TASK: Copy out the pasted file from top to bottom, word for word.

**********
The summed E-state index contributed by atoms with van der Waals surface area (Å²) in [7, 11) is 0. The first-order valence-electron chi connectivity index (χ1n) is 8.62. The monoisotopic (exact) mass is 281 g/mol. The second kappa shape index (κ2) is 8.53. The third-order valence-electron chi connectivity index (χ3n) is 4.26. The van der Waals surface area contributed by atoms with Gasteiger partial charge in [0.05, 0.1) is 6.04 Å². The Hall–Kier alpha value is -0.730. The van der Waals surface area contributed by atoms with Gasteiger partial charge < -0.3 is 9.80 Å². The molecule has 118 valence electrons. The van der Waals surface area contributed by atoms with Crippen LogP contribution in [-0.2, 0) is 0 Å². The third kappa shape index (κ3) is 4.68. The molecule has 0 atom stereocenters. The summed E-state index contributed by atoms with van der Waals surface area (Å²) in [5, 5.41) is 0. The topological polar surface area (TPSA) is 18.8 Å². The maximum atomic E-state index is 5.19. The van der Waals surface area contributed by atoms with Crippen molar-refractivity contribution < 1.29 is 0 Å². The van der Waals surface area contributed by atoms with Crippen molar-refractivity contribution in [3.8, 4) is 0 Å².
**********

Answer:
The summed E-state index contributed by atoms with van der Waals surface area (Å²) in [7, 11) is 0. The first-order valence-electron chi connectivity index (χ1n) is 8.62. The monoisotopic (exact) mass is 281 g/mol. The second kappa shape index (κ2) is 8.53. The third-order valence-electron chi connectivity index (χ3n) is 4.26. The van der Waals surface area contributed by atoms with Gasteiger partial charge in [0.05, 0.1) is 6.04 Å². The Hall–Kier alpha value is -0.730. The van der Waals surface area contributed by atoms with Gasteiger partial charge < -0.3 is 9.80 Å². The molecule has 118 valence electrons. The van der Waals surface area contributed by atoms with Crippen LogP contribution in [-0.2, 0) is 0 Å². The third kappa shape index (κ3) is 4.68. The molecule has 0 atom stereocenters. The summed E-state index contributed by atoms with van der Waals surface area (Å²) in [5, 5.41) is 0. The topological polar surface area (TPSA) is 18.8 Å². The maximum atomic E-state index is 5.19. The van der Waals surface area contributed by atoms with Crippen molar-refractivity contribution < 1.29 is 0 Å². The van der Waals surface area contributed by atoms with Crippen molar-refractivity contribution in [3.8, 4) is 0 Å².